Chances are, if you’ve flown to a different country you’ve been given a card to fill out on arrival. This form, called an embarkation card, is given to immigration along with your passport to provide information about you and your visit.

This won’t be the most exciting post, but after having my own bad experience, I thought I’d write a quick few tips regarding these little cards.

Shanghai - Apr 2013


Can’t stress this one enough. Usually you’ll be handed an embarkation card before arrival on your airplane, boat, or however you’re entering the country. If your airline does not pass out the cards, ask a flight attendant about it. Many airports will have these forms at a counter in immigration–but not always.

We thought it was a bit strange when we weren’t handed an embarkation card on our flight to Phuket, but didn’t bother asking about it because we assumed we would just fill one out at immigration–WRONG.

Everyone rushed off the plane to get in line at immigration, and quickly came to a halt when they asked everyone where our embarkation cards were. There were no cards at the counter and the immigration officers told us we should have by given them by the airlines. Everyone started arguing that no one was given any on board.

Now for most people, their immigration officer pulled out a new embarkation card from his desk.  Unfortunately for us, we picked the wrong immigration officer. 

“You help me, I help you.”

“Yes! yes!”, we excitedly replied and stood there waiting for him to give us our cards.

He gave us a look and the repeated “You Help me, I help you”.

Oh… the excitement quickly disappeared from my face at the realization of the situation. “You mean you want money?”

“Uh huh”, he grunted.

I couldn’t believe this was happening. Do we really need to bribe this immigration officer to be let in? I looked around as everyone else was quickly scribbling down their information on embarkation cards they had been freely given.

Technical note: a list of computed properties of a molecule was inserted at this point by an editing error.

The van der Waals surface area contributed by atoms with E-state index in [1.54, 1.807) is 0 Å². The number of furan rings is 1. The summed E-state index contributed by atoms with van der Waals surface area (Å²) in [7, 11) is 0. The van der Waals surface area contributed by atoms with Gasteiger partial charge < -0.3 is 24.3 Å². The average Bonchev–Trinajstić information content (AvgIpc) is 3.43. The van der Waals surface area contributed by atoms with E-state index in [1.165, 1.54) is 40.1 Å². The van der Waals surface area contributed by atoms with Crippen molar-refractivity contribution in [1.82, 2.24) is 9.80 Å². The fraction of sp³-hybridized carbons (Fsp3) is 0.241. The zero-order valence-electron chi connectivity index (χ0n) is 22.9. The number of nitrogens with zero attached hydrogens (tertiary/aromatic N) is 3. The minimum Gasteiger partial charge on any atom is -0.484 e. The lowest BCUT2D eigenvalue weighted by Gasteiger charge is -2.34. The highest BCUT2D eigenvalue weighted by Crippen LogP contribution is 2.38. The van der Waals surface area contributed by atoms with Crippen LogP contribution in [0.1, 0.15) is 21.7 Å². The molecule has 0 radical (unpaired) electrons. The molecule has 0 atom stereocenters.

Worried that we’d be denied entry, we opened our wallet– 50 baht. That was all we had managed to pre-exchange with a plan of exchanging money in the morning when stores reopened (our flight landed at 3am). We weren’t sure if we would need cash to get to our hotel, so we asked him if 20 would be enough.

Again he grunted, and we handed him the bill.

Needless to say he stamped our passports in and did not give us any change.

I was bitter the next few hours over my lovely welcome to the “Land of a Thousand Smiles”. But because of this incident, every time I’ve since been on a plane, I make sure to receive an embarkation card during the flight.


Just as you shouldn’t assume immigration will provide embarkation cards for you, you shouldn’t assume they’ll have a pen either. All embarkation cards need to be filled out in pen, so if you know you’ll be traveling, it’s best to throw one in your carry on.

This tip also helps you save time since you can fill out the card on board rather than having to fill it out at the counter before getting in line for immigration.


What you write on your embarkation card needs to match what is on your passport or visa, otherwise they may stop you. If you have your first and middle name on your passport, then you need to write your first and middle name on your embarkation card, etc. And if you’re looking for work in the country you’ll be visiting, but you’re entering as a tourist, make sure to check your purpose as “tourism” and not “employment” if you don’t have the proper visa for it.

Double check that all questions have been answered correctly.  Dates are often written differently in other countries. When I first traveled to Asia, I wrote my birthday wrong the first time. There were two blanks per section and I quickly jotted down my birthday in the American order mm|dd|yy, but when I looked again the form was asking for yy|dd|mm.


Avoid leaving any part of the form blank.

Almost all forms will ask for your hotel address. If you haven’t booked a hotel, that’s okay, but just write down the name of a possible hotel you may stay at. Another common blank that can be hard to answer is the “flight/vessel number” because maybe you arrived by bus, train or foot. I just try to write-in the accurate information. When I went to China from Hong Kong, I simply wrote “by MTR train”.

If something truly doesn’t fit your situation, simply write “N/A” instead of leaving it blank.

Filling out the cards can be a hassle, and it is not uncommon that travelers are denied entry due to mistakes in their embarkation cards. Although most mistakes can be quickly fixed, it is best to get it right the first time in order to have a quick and painless time through immigration.


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